In recent years, an old-school death metal sound has been going through a renaissance of sorts. Bands like Obliteration, Dead Congregation and Portal have all done well in taking a classic, celebrated sound and bringing it back into prominence. For the past 6 years, Auroch have also been on their own quest to successfully resurrect the pummeling riffs and crushing atmospheres their forefathers pioneered, reaching a new peak with latest effort Taman Shud.
Taman Shud opens up with thunderous applause and rarely lets up during its modest, yet satisfying 25-minute runtime. The consuming angular and dissonant riffs that make up the album are here in abundance and never wear their welcome. “Octavo (Swirling in Capricorn)” is a prime example where the bludgeoning drums of Auroch meet the onslaught of Morbid-Angel-inspired riffage in a way that is at once extreme yet well-tempered. The titular track and closer “The Balkan Affair” are two brief, haunting acoustic interludes that prove to be the only thing close to breathing room that Taman Shud has to offer. Whereas the first acts as a quick rest after the assault of the first three works of catastrophic bliss, the finale works as way to reflect over the chaos that has just ensued. Both are much needed atmospheric breaks that work well to sequence the album as a whole.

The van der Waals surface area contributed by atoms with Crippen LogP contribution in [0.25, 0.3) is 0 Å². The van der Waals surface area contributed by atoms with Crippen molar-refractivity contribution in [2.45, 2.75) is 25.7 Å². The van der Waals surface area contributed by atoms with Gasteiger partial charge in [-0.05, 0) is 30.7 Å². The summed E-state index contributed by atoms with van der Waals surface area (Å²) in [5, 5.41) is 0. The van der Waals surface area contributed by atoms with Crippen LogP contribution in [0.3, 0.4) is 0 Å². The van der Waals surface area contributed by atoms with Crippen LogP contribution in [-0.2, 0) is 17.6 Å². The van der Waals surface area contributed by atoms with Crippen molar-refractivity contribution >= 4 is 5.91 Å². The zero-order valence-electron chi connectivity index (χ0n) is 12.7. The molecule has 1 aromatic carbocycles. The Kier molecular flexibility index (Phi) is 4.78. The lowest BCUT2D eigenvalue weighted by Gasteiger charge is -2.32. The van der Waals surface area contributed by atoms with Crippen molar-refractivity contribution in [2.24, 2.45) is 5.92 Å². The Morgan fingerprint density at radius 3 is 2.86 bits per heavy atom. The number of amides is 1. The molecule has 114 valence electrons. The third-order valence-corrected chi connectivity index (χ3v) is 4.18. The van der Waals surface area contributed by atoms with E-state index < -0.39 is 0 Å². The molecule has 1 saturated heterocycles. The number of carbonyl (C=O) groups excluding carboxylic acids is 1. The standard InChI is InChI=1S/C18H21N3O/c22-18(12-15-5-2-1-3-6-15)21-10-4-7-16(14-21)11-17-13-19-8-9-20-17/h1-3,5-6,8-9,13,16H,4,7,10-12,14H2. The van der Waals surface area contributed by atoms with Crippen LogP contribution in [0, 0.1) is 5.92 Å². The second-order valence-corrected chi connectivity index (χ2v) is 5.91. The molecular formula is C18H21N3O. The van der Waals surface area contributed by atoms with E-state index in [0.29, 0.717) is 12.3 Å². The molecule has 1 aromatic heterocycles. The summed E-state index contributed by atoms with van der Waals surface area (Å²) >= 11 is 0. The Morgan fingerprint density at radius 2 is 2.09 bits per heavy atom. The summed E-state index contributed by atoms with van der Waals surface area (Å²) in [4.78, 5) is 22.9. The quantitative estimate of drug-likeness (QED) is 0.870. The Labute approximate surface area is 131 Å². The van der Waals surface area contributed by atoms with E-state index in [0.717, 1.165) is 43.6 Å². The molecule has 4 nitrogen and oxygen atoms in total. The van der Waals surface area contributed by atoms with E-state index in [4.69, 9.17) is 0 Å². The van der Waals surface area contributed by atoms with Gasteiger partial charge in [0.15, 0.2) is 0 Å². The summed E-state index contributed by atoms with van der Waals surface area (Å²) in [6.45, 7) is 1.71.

Sequence also happens to be one of the stronger points of Taman Shud. Every song flows into and out of each other with ease, ultimately leaving no filler or empty space. Much like the wall of sound that Auroch creates with its instrumental bearings, every song is glued together in a way where they all feel like part of one cohesive unit. “Defixio” shows off Auroch’s ability to take a riff and surround it with rhythmic counterparts to create songs that play off of each other, rather than one part of the band following another’s lead.
Auroch haven’t exactly redefined death metal or created anything mind bogglingly epic here, but Taman Shud is a solid example of a band with a lot of potential that is finally getting comfortable with their sound. Its minute duration and certain lack of creativity may hold it back from being as great as some of the other new death metal offerings, but Auroch have all the right ingredients to cook up a noteworthy piece of their ever growing schizophrenic sound.